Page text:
Veterinarians' preferences for anticonvulsant drugs for treating seizure disorders in dogs and cats

  • Kluger E
  • Malik R
  • Govendir M
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OBJECTIVE: To identify veterinarians' approaches and concerns when managing canine and feline patients with acute and chronic seizure disorders.

DESIGN: Cross-sectional survey.

METHOD: A questionnaire was distributed to veterinarians to determine how many dogs and cats they were actively treating for seizures, their anticonvulsant drug (ACD) preferences for treating acute and chronic seizure disorders and whether serum anticonvulsant concentrations and/or biochemical analytes were routinely measured. Additional questions involved the respondent's year and place of graduation and identified concerns they faced when managing patients with seizure disorders.

RESULTS: Phenobarbitone was the most commonly used ACD for managing chronic seizure disorders in both dogs and cats, with 82% of respondents using a combination of phenobarbitone and potassium bromide to manage refractory seizure disorders in dogs. Most respondents (96%) felt comfortable managing seizures in dogs, but only 63% were comfortable managing affected cats. Routine monitoring of serum ACD concentrations and of liver biochemical analytes was performed routinely by 71% and 45% of respondents, respectively. Of the respondents, 86% graduated from Australian universities and of these 53% had graduated after 1985.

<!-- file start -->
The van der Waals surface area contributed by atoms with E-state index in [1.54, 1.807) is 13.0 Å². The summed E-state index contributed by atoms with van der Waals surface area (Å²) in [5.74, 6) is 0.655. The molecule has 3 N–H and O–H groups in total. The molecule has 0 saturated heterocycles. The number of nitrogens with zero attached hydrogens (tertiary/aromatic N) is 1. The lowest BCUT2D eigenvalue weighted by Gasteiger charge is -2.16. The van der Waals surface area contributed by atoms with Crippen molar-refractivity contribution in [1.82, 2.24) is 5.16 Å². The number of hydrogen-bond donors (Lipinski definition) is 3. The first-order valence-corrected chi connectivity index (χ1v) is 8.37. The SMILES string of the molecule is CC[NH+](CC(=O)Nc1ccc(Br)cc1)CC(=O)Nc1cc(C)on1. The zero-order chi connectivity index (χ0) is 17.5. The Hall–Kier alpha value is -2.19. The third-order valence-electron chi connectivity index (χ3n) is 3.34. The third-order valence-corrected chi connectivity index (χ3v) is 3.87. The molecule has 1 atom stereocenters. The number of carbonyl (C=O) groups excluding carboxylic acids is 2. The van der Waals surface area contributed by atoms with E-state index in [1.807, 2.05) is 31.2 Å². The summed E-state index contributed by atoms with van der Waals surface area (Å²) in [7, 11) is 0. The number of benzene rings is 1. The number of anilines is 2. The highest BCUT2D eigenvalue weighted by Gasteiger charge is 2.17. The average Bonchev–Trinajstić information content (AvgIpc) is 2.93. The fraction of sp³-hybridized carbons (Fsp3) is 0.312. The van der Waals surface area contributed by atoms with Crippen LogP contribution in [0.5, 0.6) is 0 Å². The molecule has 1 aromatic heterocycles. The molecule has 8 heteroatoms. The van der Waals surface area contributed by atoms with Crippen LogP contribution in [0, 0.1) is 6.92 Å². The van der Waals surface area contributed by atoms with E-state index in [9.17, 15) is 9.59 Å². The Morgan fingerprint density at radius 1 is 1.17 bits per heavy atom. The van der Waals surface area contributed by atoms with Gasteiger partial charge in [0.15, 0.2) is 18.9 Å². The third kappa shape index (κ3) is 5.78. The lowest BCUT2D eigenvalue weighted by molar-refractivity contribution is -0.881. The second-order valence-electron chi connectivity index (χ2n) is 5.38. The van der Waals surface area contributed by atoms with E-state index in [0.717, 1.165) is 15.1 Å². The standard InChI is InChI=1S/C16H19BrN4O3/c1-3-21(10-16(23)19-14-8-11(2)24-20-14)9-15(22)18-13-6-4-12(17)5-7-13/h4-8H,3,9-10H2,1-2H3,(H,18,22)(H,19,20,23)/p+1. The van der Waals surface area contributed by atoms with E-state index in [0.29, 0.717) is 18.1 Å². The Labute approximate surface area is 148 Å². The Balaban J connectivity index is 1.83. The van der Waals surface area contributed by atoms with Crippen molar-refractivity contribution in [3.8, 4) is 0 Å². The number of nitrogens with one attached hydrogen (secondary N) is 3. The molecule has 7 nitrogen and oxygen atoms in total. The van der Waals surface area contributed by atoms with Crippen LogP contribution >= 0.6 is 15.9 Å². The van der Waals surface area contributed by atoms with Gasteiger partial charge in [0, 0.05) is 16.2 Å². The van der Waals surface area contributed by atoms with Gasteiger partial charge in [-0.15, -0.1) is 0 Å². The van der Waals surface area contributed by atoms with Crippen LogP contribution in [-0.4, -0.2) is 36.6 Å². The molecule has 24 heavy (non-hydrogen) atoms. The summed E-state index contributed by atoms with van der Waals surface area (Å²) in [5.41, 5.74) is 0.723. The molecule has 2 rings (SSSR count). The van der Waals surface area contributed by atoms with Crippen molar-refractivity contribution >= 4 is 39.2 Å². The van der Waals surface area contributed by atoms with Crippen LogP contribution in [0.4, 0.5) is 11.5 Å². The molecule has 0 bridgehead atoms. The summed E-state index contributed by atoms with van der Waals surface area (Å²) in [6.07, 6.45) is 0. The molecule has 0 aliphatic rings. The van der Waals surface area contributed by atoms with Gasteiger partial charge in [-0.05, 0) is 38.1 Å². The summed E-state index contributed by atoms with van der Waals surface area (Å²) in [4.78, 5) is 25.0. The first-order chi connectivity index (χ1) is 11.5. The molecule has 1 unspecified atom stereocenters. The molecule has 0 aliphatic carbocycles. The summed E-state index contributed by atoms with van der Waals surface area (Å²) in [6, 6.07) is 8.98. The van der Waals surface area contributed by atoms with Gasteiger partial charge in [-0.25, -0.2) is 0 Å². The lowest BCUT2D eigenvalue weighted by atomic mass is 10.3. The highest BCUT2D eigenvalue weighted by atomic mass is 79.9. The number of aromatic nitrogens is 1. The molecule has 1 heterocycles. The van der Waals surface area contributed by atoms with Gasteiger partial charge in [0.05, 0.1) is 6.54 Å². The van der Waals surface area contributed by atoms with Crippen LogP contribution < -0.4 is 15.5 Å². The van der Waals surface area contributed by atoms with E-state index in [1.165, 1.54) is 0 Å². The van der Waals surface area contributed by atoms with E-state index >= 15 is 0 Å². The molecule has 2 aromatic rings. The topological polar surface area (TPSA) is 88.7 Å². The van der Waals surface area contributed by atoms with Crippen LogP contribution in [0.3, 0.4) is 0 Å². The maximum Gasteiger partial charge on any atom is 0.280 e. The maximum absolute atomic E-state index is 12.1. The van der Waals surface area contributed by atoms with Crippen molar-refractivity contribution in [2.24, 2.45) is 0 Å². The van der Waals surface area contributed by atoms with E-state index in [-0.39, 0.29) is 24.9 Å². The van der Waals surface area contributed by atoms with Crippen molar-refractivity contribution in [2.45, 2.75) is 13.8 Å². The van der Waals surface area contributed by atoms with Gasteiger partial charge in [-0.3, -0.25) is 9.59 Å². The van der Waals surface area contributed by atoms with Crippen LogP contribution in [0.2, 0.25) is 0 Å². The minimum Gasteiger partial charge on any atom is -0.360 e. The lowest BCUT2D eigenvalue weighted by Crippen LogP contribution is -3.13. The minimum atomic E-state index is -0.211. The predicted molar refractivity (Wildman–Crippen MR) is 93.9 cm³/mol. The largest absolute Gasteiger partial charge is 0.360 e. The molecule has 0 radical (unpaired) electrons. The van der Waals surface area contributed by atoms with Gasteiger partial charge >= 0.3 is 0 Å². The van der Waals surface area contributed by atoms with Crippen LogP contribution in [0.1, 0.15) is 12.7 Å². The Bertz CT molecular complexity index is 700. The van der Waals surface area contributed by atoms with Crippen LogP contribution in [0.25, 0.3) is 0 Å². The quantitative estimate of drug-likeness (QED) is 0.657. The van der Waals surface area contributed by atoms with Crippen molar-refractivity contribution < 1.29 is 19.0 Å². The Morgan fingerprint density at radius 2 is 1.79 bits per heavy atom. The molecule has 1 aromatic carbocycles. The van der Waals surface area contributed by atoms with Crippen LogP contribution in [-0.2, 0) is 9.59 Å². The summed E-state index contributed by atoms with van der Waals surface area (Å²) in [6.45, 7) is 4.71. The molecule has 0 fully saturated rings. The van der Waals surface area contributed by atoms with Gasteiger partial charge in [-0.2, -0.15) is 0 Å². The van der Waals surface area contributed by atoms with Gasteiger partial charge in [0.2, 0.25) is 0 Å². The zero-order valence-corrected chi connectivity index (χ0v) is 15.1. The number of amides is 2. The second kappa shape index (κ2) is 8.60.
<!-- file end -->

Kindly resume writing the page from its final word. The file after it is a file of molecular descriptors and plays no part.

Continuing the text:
CONCLUSION: Veterinarians identified when to commence medication, whether regular monitoring of serum ACD concentrations and liver enzyme activity was necessary, and if the cost was justified. Veterinarians also identified the need to balance dose rates and side-effects by using combination therapy, and the importance of providing accurate information to clients about what to expect in terms of seizure control for their pet.

Author-supplied keywords

  • Bromide
  • Cats
  • Dogs
  • Epilepsy
  • Phenobarbitone
  • Seizures

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